Date of Award
Howard, Jerome J.
Bell, Charles D.
O'Connell, Martin T.
Knowledge of sex allocation trade-offs with tree growth in insect-pollinated woody plants is limited, particularly in invasive plants. This study examined patterns of growth and reproductive investment in a North American invasive plant species, Triadica sebifera, I hypothesized that the energy limitations of smaller trees may result in the production of more male reproductive structures that are energetically less costly. Diameter at breast height was a significant predictor of seed and catkin mass and regression can describe these relationships across sites. Seed and catkin mass were positively correlated across sites. The relationship between the seed mass:catkin mass ratio and DBH was not significant, nor was seed mass:catkin mass and total investment. Results showed a significant positive relationship between total reproductive investment and tree size across sites. Seed mass:catkin mass ratio and reproduction investment showed substantial variation among individual trees of similar size within sites.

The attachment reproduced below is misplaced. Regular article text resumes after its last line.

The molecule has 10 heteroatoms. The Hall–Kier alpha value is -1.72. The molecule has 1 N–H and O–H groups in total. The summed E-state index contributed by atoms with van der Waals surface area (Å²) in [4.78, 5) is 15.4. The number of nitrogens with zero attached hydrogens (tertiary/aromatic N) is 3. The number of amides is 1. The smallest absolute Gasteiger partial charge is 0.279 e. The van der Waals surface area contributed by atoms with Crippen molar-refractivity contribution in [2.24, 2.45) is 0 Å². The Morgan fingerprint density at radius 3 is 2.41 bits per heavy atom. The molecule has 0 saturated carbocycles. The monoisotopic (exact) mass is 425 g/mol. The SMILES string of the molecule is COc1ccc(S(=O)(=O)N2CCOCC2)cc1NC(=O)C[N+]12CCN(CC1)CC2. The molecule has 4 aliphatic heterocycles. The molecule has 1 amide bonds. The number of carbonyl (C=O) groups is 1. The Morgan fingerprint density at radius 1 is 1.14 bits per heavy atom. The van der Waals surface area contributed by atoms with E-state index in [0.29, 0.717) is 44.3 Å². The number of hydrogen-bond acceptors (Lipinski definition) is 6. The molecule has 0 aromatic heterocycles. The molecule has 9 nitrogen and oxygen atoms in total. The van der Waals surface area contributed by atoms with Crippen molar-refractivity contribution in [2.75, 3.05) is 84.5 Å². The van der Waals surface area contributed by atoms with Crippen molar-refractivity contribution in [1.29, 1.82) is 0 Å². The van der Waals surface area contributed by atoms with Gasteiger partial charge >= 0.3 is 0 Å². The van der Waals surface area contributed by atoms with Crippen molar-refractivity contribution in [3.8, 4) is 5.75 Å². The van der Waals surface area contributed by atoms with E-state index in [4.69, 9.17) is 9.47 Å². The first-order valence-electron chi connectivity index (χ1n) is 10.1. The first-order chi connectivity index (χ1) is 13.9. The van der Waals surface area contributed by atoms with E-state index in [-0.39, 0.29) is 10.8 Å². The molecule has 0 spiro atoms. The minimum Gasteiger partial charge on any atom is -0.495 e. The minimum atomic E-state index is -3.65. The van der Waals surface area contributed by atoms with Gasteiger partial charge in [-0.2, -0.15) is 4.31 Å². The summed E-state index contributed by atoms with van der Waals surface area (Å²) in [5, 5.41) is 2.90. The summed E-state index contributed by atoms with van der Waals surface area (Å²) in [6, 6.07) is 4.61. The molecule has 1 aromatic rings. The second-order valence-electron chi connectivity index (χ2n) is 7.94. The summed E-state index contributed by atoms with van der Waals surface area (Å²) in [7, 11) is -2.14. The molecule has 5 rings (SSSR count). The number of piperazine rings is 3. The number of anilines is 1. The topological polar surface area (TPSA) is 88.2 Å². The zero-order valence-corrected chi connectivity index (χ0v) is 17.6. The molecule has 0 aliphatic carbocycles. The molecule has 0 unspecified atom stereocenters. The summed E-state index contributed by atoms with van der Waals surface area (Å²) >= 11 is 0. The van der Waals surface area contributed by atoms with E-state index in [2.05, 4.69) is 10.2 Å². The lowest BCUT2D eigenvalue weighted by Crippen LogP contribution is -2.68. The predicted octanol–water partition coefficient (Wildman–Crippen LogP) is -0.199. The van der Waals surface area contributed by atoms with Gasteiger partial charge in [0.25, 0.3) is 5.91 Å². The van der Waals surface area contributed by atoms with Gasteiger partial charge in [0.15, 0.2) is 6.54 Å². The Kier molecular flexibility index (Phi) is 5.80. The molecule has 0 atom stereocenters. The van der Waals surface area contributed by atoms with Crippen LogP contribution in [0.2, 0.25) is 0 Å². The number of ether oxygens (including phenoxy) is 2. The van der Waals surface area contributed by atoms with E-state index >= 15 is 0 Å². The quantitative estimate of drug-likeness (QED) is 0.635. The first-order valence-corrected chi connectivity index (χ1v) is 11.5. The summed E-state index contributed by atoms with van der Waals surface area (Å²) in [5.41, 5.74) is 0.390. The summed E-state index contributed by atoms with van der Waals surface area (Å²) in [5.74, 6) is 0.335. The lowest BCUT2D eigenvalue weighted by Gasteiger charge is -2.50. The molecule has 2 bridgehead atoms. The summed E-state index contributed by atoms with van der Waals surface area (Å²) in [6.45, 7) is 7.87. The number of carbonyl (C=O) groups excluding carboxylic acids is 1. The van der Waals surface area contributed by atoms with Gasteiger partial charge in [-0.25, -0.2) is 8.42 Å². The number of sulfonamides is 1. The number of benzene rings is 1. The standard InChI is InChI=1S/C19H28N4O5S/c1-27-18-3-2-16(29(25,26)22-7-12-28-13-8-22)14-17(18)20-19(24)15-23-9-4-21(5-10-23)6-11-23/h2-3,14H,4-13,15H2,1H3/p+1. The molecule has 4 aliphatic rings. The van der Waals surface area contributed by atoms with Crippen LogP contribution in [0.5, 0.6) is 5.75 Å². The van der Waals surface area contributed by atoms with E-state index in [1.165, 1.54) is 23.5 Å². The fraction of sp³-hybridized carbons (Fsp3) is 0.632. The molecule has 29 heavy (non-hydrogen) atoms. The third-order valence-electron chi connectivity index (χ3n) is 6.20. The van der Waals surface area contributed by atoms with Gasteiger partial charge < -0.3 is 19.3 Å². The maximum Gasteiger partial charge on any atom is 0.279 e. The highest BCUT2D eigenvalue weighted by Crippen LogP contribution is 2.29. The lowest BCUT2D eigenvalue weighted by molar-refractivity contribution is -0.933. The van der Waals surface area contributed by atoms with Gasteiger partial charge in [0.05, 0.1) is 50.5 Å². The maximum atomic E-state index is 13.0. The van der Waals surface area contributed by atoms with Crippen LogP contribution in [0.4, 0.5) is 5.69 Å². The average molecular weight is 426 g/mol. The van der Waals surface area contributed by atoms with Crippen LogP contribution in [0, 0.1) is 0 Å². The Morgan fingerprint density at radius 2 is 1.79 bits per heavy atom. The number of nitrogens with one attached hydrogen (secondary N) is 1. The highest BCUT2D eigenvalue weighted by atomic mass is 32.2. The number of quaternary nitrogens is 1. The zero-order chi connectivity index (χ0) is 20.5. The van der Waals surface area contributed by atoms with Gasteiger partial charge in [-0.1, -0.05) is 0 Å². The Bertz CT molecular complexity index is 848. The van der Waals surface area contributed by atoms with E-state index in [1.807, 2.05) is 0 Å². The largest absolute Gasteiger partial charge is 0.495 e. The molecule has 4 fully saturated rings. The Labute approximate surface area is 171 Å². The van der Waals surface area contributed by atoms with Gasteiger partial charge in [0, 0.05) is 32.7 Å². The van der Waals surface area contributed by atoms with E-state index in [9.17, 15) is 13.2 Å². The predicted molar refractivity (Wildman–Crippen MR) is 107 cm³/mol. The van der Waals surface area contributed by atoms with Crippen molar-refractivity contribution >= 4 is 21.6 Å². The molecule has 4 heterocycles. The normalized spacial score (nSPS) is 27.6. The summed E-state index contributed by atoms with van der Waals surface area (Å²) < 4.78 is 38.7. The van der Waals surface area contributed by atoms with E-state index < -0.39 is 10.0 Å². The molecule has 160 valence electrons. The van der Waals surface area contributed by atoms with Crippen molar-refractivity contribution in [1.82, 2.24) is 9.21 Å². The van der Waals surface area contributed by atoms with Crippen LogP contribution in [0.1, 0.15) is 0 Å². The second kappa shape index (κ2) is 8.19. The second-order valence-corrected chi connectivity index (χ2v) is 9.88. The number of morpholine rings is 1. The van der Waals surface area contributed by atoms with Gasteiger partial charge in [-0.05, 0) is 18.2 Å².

Babin, Courtney H., "Size-dependent patterns of reproductive investment in the North American invasive plant species Triadica sebifera (L.) Small (Euphorbiaceae)" (2017). University of New Orleans Theses and Dissertations. 2295.